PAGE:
Is desalination the answer to water scarcity?

Sarah Murray
Journalist, Financial Times/Economist Group
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For dry regions like the Middle East and North Africa, desalination has long been part of national water strategies. As a whole, the region accounts for half of the world’s desalination capacity and is home to some of the largest desalination plants.

Interest in and investment in desalination are expanding beyond this part of the world, however, driven in part by water-scarcity concerns—14% of the world population is expected to live in water-scarce areas by 2025.

The overall result has been a 57% increase in installed capacity in just five years, reaching 20bn gal/day globally, according to Global Water Intelligence. In the face of droughts, for example, the US is building its largest-ever seawater desalination plant. Located in Carlsbad, California, the plant should provide 50m gal/day and start operations by the end of this year.

Growing demand is not the only driver of increased investment in desalination—the technology has become more economically viable as well. New materials like graphene can cut operational costs, for example. Meanwhile, improved membrane performance for reverse-osmosis desalination—today’s dominant technology—has increased operational efficiency, as have mechanical energy-recovery devices like pressure exchangers and advances in ancillary hardware such as pumps.

Reverse-osmosis desalination remains an energy-intensive process, however. “Most of the electricity comes from coal and natural gas, which is very water-intensive—you’re basically using water to make water,” says Kate Zerrenner‬, Texas-based climate and energy project manager at the Environmental Defense Fund. “So renewable has huge potential here.”

While the falling cost of solar PV (photovoltaic) systems is helping, there is still some way to go before renewable-powered desalination becomes competitive with fossil-fuel alternatives. “Today, $3 or $4 a cubic metre will buy you solar-desalinated water, while the best available non-solar desalination will produce it for 50 cents,” says John Lienhard, director of the Center for Clean Water and Clean Energy at the Massachusetts Institute of Technology. “But we believe that’s a gap that can be bridged.”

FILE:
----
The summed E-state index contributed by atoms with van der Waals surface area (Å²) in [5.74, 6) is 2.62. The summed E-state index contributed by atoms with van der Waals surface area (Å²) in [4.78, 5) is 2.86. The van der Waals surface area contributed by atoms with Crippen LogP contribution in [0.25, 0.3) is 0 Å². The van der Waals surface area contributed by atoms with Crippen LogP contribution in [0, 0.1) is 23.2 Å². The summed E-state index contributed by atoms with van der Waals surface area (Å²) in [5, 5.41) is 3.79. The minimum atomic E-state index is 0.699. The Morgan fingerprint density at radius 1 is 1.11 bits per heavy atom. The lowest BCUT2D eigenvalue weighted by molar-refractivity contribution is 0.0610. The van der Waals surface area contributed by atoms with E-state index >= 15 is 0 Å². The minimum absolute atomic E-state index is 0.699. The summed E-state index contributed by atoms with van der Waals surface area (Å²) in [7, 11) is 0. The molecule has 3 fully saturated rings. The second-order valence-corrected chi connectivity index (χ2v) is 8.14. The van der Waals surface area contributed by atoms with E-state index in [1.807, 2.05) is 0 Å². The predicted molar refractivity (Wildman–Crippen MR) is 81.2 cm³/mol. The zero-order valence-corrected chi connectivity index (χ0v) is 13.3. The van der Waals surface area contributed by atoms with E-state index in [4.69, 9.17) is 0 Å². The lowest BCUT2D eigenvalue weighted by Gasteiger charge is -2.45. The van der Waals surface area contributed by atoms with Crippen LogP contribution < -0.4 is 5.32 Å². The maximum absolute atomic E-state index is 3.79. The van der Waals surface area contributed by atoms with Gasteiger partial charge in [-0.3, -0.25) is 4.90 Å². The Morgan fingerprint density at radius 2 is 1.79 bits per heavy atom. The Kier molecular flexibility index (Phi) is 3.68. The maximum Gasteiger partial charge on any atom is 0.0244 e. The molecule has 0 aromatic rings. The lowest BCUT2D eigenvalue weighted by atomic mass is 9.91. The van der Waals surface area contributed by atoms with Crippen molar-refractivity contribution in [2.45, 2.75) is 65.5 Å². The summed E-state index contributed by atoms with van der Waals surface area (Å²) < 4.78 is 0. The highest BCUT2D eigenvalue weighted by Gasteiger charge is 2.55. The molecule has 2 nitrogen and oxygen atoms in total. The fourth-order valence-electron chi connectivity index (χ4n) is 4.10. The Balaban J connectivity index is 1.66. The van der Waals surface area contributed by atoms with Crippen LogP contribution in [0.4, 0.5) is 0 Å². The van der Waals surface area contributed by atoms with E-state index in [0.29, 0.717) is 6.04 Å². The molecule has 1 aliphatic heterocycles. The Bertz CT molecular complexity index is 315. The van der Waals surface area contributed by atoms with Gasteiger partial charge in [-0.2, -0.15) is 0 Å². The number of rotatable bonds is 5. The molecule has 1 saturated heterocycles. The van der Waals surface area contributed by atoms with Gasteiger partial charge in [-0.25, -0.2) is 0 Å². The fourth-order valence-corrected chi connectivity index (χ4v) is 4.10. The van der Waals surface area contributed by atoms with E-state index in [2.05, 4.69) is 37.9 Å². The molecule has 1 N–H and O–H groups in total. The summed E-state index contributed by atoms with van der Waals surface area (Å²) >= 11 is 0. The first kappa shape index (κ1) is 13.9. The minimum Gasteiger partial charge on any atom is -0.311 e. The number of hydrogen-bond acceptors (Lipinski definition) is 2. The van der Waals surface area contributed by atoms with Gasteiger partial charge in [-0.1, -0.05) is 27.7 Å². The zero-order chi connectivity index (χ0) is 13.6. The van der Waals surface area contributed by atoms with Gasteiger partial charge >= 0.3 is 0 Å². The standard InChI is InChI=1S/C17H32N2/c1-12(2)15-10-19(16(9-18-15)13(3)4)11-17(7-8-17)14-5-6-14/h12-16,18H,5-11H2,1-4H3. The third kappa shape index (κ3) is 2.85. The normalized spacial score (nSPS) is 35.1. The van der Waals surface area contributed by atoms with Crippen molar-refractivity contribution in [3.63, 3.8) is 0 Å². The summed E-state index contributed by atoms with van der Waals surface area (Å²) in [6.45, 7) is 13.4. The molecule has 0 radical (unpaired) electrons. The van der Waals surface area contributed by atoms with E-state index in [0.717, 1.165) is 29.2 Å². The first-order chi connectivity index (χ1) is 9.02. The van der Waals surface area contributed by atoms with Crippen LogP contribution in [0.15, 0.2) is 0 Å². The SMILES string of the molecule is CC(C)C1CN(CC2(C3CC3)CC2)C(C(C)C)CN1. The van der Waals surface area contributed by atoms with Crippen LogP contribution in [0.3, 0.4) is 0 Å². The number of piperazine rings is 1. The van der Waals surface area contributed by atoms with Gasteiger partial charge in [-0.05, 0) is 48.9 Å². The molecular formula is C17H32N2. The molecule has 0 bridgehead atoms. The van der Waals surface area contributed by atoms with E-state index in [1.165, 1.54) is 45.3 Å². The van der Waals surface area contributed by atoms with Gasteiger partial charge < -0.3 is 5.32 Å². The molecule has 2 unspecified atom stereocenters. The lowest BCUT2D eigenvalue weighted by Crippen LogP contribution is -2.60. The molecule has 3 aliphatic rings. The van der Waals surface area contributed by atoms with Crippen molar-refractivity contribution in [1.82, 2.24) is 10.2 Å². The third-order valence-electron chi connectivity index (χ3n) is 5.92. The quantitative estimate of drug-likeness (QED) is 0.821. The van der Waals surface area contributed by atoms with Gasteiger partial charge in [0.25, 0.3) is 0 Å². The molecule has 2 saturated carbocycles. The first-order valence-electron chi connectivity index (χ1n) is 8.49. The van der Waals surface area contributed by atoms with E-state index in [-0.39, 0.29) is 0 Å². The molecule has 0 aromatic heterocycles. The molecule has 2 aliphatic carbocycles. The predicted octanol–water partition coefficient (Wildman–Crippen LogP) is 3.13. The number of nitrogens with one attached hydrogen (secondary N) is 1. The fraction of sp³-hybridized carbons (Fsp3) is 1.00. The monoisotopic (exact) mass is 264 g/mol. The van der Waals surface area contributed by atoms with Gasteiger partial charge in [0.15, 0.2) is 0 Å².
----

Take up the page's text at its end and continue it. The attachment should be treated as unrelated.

So does the Aramco Entrepreneurship Center, which, in collaboration with GE, set up an open innovation challenge last year to identify promising renewable desalination technologies that could reach the 50-cent mark while meeting the World Health Organisation’s potability standards. Among the winning technology groups announced in January 2015 was TNO, a Dutch nonprofit working on the simultaneous production of potable water and power using high-pressure membrane distillation driven by solar heat. In addtion, the Masdar Institute in Abu Dhabi has begun a renewable energy desalination test programme with the aim of reaching commercial scale by 2020.

For now, desalination remains a higher-cost option than many other water-recycling technologies. And until renewable sources of power are widely used, it comes with its own environmental footprint. But as water scarcity spreads, those searching for water will increasingly turn to desalination.

This article is published in collaboration with GE Look Ahead. Publication does not imply endorsement of views by the World Economic Forum.

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Author: Sarah Murray writes for GE Look Ahead. 

Image: A desalination plant is pictured in Antofagasta, Chile. REUTERS/Julie Gordon (CHILE – Tags: ENVIRONMENT ENERGY BUSINESS COMMODITIES)

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